When consumers have a reliable supply of propane on hand, they feel confident and comfortable. Having an on-property propane tank is even better, giving people the ability to maintain a plentiful supply available for use anytime.
Natural gas customers are not experiencing such security, as we’ve seen recently. January’s blast of Arctic air—a polar vortex—which swept over the Midwest, creating an immediate spike in the demand for all heating fuels. The situation was dire. In fact, Cedar Rapids, Iowa, saw its coldest temperature ever at -30° F.
A compressor station fire in Michigan made the problem even worse. (Compressor stations are facilities located along natural gas pipelines, where gas is compressed to a specified pressure, allowing the gas to travel along the pipeline to reach its destination.)
The fire was contained in a short time with no injuries, but gas flow from the station was shut off entirely and the utility needed to direct its supply of natural gas from reserves in order to keep up with demand. Trouble was coming.
As a result of the incident, the gas utility asked customers to lower their heat in order to dodge a natural gas shortage. At the same time, some high-natural-gas-usage manufacturing plants called off work shifts. When temperatures had dropped to nearly -30°, one Minnesota gas utility found itself making similar requests.
In Michigan, the governor and the gas utility authorized alerts to the public about the dire situation on TV, radio and Facebook.
Automated statewide emergency calls urged all residents—even those who didn’t use natural gas—to reduce their energy usage.
To make matters worse, a different, large Michigan utility asked its customers to cut back on their electricity usage due to the extreme cold. According to the utility, their plants were OK, but their system is connected to energy grids in Canada as well as other states, and all were experiencing challenges as a result of the cold.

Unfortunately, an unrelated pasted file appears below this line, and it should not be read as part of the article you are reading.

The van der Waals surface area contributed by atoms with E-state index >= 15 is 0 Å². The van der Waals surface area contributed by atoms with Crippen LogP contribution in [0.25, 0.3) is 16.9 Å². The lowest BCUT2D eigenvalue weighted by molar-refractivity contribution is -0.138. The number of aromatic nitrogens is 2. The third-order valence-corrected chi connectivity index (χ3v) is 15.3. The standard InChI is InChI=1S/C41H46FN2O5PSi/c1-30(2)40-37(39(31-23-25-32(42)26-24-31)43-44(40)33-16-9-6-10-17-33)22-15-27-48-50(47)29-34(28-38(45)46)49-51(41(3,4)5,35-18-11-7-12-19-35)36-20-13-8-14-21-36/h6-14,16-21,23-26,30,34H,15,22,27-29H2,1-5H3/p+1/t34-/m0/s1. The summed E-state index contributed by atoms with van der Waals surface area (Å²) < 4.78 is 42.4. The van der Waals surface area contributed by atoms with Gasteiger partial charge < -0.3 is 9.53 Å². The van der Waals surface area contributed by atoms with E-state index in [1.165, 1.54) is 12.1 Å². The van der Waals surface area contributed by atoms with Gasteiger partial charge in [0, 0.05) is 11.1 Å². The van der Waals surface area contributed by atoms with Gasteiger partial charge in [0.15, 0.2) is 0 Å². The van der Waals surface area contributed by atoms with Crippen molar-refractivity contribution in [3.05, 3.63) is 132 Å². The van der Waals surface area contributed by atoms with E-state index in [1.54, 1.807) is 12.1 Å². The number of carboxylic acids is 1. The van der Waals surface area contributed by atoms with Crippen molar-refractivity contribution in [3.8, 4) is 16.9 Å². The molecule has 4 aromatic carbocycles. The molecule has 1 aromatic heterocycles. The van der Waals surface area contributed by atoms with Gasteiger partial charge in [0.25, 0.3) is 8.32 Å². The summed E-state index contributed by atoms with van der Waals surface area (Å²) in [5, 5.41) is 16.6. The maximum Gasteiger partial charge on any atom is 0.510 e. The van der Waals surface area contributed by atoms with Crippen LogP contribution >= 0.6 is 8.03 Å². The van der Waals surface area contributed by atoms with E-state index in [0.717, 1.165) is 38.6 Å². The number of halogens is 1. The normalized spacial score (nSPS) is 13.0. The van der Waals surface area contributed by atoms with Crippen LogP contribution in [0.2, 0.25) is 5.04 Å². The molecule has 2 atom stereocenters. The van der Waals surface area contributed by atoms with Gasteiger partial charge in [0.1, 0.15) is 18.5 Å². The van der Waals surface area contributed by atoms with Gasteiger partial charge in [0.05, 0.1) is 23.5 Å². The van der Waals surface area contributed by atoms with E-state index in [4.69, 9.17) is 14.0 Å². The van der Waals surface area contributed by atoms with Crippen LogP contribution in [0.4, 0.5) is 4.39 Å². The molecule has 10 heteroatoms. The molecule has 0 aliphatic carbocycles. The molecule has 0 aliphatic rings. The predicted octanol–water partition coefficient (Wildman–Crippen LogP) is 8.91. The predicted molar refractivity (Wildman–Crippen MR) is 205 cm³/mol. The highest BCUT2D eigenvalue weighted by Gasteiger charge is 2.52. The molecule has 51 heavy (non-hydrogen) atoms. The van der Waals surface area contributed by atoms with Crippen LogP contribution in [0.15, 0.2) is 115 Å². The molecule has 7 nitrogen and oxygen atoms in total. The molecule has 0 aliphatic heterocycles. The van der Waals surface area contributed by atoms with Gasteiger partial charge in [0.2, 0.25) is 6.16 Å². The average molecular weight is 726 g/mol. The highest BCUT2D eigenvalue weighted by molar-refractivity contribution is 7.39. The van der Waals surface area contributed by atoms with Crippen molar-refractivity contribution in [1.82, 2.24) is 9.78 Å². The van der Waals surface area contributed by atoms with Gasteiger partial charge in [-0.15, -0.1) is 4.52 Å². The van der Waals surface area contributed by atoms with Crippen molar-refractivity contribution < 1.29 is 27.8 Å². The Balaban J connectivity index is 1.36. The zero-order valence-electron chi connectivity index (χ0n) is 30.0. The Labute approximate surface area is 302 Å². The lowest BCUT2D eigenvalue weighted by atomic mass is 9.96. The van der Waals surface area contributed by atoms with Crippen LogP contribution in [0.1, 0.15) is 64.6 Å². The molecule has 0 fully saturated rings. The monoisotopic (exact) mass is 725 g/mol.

Although the gas shortage ended at the same time as the ending of the extreme cold, these unfortunate events revealed the power of propane, especially from a supply standpoint.
Modes of transportation and methods of processing give propane a clear edge over natural gas. In its compressed liquid form, the liquid petroleum gas (LPG) is stored in large tanks until it’s delivered to businesses and homes.
Before leaving the tank, the liquid propane transforms to gas and released through a valve, slowly and safely. With the natural gas delivery system, a damaged underground natural gas pipeline—or other issues—can lead to a delay in the supply while repairs are underway.
A large number of homes around the country use natural gas, but many people are not aware that the benefits of propane are close to those of natural gas.
A propane-powered backup generator at your home allows for benefits including unlimited hot water, a reliable backup generator, a super-efficient furnace or temperature-precise cooking stoves.
Still, some more key advantages of propane make it stand out above natural gas:
If gas pipelines are not installed in your area, natural gas is not an option. However, propane customers are served by businesses in every one of the U.S. congressional districts—that’s 435!*
Most propane customers can store their contracted, allocated energy supply on-site, allowing for the highest level of security. And with programs including automatic delivery, prebuy and others, most suppliers offer a range of methods for you to be sure you’ll have plenty of clean propane on hand.
When propane is handled by trained professionals, it is easy to compress for safe, smooth transport. The equipment and techniques used are regulated at local, state and federal levels. In the event of a serious gas pipeline problem, the situation can take a tragic turn.
Propane lines can usually be fed into a home through a number of possible entry points with a nearby tank. While there are some requirements about a propane tank’s distance from the home are in place, they are not unreasonable. This may not be the case for natural gas lines.
Because of its low carbon content, propane in its original form is not a greenhouse gas. It’s considered “green” as a result of its low carbon content. In contrast, environmental issues have arisen from underground natural gas pipelines leaking methane.
Compared with natural gas, propane has a far shorter range between its minimum and maximum burn temperatures, and is safer as a fuel. Its narrower range of flammability helps keep it from igniting when it hits the air, unless the ignition source is 920°F or higher.
*Source: National Propane Gas Association.